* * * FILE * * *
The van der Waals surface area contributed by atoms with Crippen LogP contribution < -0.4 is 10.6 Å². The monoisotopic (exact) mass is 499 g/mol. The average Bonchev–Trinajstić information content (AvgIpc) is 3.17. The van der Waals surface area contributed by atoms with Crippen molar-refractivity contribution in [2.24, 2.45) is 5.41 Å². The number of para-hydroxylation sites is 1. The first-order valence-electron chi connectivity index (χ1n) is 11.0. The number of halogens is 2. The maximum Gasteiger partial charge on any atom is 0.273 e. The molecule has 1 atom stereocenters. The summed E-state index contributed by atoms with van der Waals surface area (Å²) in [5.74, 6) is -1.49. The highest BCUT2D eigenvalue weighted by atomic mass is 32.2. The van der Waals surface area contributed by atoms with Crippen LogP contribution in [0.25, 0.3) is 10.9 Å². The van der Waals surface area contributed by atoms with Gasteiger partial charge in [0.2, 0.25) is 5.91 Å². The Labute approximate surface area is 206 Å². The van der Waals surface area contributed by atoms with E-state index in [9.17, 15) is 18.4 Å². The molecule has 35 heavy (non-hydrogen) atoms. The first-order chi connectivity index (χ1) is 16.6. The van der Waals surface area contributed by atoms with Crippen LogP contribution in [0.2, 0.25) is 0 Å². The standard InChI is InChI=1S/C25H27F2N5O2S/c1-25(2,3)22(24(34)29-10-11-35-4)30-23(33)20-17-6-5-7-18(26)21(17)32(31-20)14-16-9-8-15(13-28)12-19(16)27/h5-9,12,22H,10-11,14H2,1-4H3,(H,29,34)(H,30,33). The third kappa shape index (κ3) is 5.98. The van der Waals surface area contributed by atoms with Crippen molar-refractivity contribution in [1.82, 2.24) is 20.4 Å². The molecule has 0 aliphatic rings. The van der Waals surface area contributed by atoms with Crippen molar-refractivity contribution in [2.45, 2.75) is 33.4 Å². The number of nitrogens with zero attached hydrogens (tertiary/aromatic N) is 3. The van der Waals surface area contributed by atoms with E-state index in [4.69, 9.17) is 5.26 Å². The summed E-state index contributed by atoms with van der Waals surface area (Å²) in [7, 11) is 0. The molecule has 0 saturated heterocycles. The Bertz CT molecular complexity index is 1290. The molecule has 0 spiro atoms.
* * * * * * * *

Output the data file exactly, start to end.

The van der Waals surface area contributed by atoms with Crippen LogP contribution < -0.4 is 10.6 Å². The monoisotopic (exact) mass is 499 g/mol. The average Bonchev–Trinajstić information content (AvgIpc) is 3.17. The van der Waals surface area contributed by atoms with Crippen molar-refractivity contribution in [2.24, 2.45) is 5.41 Å². The number of para-hydroxylation sites is 1. The first-order valence-electron chi connectivity index (χ1n) is 11.0. The number of halogens is 2. The maximum Gasteiger partial charge on any atom is 0.273 e. The molecule has 1 atom stereocenters. The summed E-state index contributed by atoms with van der Waals surface area (Å²) in [5.74, 6) is -1.49. The highest BCUT2D eigenvalue weighted by atomic mass is 32.2. The van der Waals surface area contributed by atoms with Crippen LogP contribution in [0.25, 0.3) is 10.9 Å². The van der Waals surface area contributed by atoms with Gasteiger partial charge in [0.2, 0.25) is 5.91 Å². The Labute approximate surface area is 206 Å². The van der Waals surface area contributed by atoms with E-state index in [9.17, 15) is 18.4 Å². The molecule has 35 heavy (non-hydrogen) atoms. The first-order chi connectivity index (χ1) is 16.6. The van der Waals surface area contributed by atoms with Crippen LogP contribution in [0.2, 0.25) is 0 Å². The standard InChI is InChI=1S/C25H27F2N5O2S/c1-25(2,3)22(24(34)29-10-11-35-4)30-23(33)20-17-6-5-7-18(26)21(17)32(31-20)14-16-9-8-15(13-28)12-19(16)27/h5-9,12,22H,10-11,14H2,1-4H3,(H,29,34)(H,30,33). The third kappa shape index (κ3) is 5.98. The van der Waals surface area contributed by atoms with Crippen molar-refractivity contribution in [1.82, 2.24) is 20.4 Å². The molecule has 0 aliphatic rings. The van der Waals surface area contributed by atoms with Crippen molar-refractivity contribution in [2.45, 2.75) is 33.4 Å². The number of nitrogens with zero attached hydrogens (tertiary/aromatic N) is 3. The van der Waals surface area contributed by atoms with E-state index in [4.69, 9.17) is 5.26 Å². The summed E-state index contributed by atoms with van der Waals surface area (Å²) in [7, 11) is 0. The molecule has 0 saturated heterocycles. The Bertz CT molecular complexity index is 1290. The molecule has 0 spiro atoms.